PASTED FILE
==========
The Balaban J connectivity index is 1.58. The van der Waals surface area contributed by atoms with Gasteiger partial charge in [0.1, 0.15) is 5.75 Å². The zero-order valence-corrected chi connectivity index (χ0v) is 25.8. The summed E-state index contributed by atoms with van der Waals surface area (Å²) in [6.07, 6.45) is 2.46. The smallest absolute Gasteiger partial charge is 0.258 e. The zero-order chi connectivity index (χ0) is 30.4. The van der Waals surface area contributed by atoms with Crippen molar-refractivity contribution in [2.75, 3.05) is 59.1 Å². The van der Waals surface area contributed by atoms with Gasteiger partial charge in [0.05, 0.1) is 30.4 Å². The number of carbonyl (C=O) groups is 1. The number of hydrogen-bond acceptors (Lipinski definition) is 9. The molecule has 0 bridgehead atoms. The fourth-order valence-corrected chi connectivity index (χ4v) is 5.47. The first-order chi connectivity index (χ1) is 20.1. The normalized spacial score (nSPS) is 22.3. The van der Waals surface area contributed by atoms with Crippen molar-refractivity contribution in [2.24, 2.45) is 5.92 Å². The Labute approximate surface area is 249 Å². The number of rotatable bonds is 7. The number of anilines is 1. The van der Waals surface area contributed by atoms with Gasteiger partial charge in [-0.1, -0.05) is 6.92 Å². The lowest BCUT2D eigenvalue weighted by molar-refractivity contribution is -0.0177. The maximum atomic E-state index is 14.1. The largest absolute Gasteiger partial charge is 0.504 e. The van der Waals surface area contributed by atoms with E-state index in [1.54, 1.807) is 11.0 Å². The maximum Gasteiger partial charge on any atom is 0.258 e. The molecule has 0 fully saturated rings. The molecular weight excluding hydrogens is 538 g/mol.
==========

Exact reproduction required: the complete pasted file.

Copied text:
The Balaban J connectivity index is 1.58. The van der Waals surface area contributed by atoms with Gasteiger partial charge in [0.1, 0.15) is 5.75 Å². The zero-order valence-corrected chi connectivity index (χ0v) is 25.8. The summed E-state index contributed by atoms with van der Waals surface area (Å²) in [6.07, 6.45) is 2.46. The smallest absolute Gasteiger partial charge is 0.258 e. The zero-order chi connectivity index (χ0) is 30.4. The van der Waals surface area contributed by atoms with Crippen molar-refractivity contribution in [2.75, 3.05) is 59.1 Å². The van der Waals surface area contributed by atoms with Gasteiger partial charge in [0.05, 0.1) is 30.4 Å². The number of carbonyl (C=O) groups is 1. The number of hydrogen-bond acceptors (Lipinski definition) is 9. The molecule has 0 bridgehead atoms. The fourth-order valence-corrected chi connectivity index (χ4v) is 5.47. The first-order chi connectivity index (χ1) is 20.1. The normalized spacial score (nSPS) is 22.3. The van der Waals surface area contributed by atoms with Crippen molar-refractivity contribution in [2.24, 2.45) is 5.92 Å². The Labute approximate surface area is 249 Å². The number of rotatable bonds is 7. The number of anilines is 1. The van der Waals surface area contributed by atoms with Gasteiger partial charge in [-0.1, -0.05) is 6.92 Å². The lowest BCUT2D eigenvalue weighted by molar-refractivity contribution is -0.0177. The maximum atomic E-state index is 14.1. The largest absolute Gasteiger partial charge is 0.504 e. The van der Waals surface area contributed by atoms with E-state index in [1.54, 1.807) is 11.0 Å². The maximum Gasteiger partial charge on any atom is 0.258 e. The molecule has 0 fully saturated rings. The molecular weight excluding hydrogens is 538 g/mol.